How to find time for benchmarking or other cooperation?

Taking part in library development and projects should be a natural activity for any library staff member. The great challenge is to find time to dedicate to such important tasks. A regular week in the library consists of lots of planned activities, meetings, events, things that just appear and must be solved on the spot, and then there is not any time left. It is easy to ignore tasks not visible in the plan of action or calendar. These tasks often seem “less important” and ends up out of sight, out of mind — regardless of how exciting and useful the project/task is. This happens both to in-house projects and international cooperation, and is also our experience in the benchmarking project –- it is difficult to find time.

Our project started in 2013; the initiative came from the library director of the University of Eastern Finland; the other two library directors supported the project mainly by agreeing on their staff spending their time. None of us has a budget or dedicated time for this project, we have had our normal tasks all the time – except during the site visits and some face-to-face meetings. We have kept costs, and use of time to a minimum as we mainly work online. The funding sources for the visits came from Erasmus staff exchange program and from the libraries’ budgets.

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Karen and Ghislaine taking a look at a handout in Brussels.

The project has clear goals and a project plan that give direction and deadlines. Our project is a best-practice benchmarking that aims at improving services; it is a process much more than a traditional project. The work is loosely organised; there is no leader – or we are all leaders. The three of us are equal in all decisions, our roles are based on our personalities and competencies, and so it must presumably be in a project of this character.

So how much time have we spent?  Since January 2014 (the main project period) we have used roughly 5 % of our total work time each:

  • Library visits: 3 weeks
  • Work together at EAHIL meetings: 3 days
  • Skype monthly meetings and preparations: 3 weeks
  • Planning the workshop for Edinburgh: 1 week
  • Planning the presentation and writing the full-text article for Seville: 1 week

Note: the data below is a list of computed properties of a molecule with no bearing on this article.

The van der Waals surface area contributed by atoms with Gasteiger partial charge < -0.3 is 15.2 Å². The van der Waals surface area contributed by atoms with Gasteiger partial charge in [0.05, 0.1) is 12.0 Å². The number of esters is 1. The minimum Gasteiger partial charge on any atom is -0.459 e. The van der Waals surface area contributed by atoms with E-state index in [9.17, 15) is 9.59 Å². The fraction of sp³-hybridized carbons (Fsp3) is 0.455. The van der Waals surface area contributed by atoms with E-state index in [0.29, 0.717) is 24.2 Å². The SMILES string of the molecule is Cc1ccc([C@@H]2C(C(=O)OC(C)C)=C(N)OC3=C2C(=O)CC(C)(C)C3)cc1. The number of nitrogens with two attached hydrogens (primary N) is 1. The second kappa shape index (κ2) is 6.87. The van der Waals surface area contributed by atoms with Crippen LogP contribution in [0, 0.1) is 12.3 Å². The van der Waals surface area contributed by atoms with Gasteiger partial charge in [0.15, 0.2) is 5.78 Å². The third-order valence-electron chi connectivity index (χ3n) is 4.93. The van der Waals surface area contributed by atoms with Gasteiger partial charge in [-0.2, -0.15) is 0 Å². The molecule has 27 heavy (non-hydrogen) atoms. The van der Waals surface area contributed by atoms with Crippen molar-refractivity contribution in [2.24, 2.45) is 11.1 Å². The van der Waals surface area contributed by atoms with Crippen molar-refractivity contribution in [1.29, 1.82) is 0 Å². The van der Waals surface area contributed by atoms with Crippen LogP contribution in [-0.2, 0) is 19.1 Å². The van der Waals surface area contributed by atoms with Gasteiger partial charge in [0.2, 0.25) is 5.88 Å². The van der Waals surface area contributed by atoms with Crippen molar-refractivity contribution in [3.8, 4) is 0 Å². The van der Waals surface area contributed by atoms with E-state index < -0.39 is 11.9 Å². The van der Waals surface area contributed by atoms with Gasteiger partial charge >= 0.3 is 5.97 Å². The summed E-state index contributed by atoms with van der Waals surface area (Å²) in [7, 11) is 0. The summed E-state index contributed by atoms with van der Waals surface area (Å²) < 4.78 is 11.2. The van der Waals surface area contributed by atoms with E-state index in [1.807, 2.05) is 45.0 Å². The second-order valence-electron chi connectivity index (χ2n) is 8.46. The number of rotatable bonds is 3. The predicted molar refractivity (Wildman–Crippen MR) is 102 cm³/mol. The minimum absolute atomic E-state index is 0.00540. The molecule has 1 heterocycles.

These scheduled activities are roughly 8,5 weeks for each of us – out of the 156 weeks in the 3-year periods. The problem is to find time for individual activities like reading and preparing between our meetings.

 

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Tuulevi writing in Kuopio

 

Collaboration tools have been important to be able to spend time effectively both during and between meetings. The most useful tools we’ve used for cooperation have been these:

  • Dropbox for all kinds of data: meeting agendas and minutes, collected data, plans, photos and so on
  • Google Hangouts for online meetings and collaborative writing
  • WordPress blog for communicating our results

The blog was originally intended to document library visits in Trondheim, Kuopio and Brussels, but has become an important help to keep focus and progress. We use the blog as a planning tool, where each blog post explores and describes new topics, with deadlines and a responsible person. Parts of online meetings are used to finalise and publish new blog posts.

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Ghislaine and Karen with Frédéric Brodkom in Louvain-la-Neuve

To work on an international project, with limited resources, is challenging but also rewarding. It requires self-discipline to allocate time, but also support and understanding from colleagues and supervisors. It is important not to be frustrated from insufficient time, or when meetings and deadlines have to be postponed.

We have learned a lot from the project, from working together and from sharing with other EAHIL colleagues. So far the benchmarking project has been a continuing process of evaluation and development of the libraries’ functions and staff competencies as well as learning about different ways of managing a library.

University rankings and publication figures — Is there something to compare from the library’s point of view?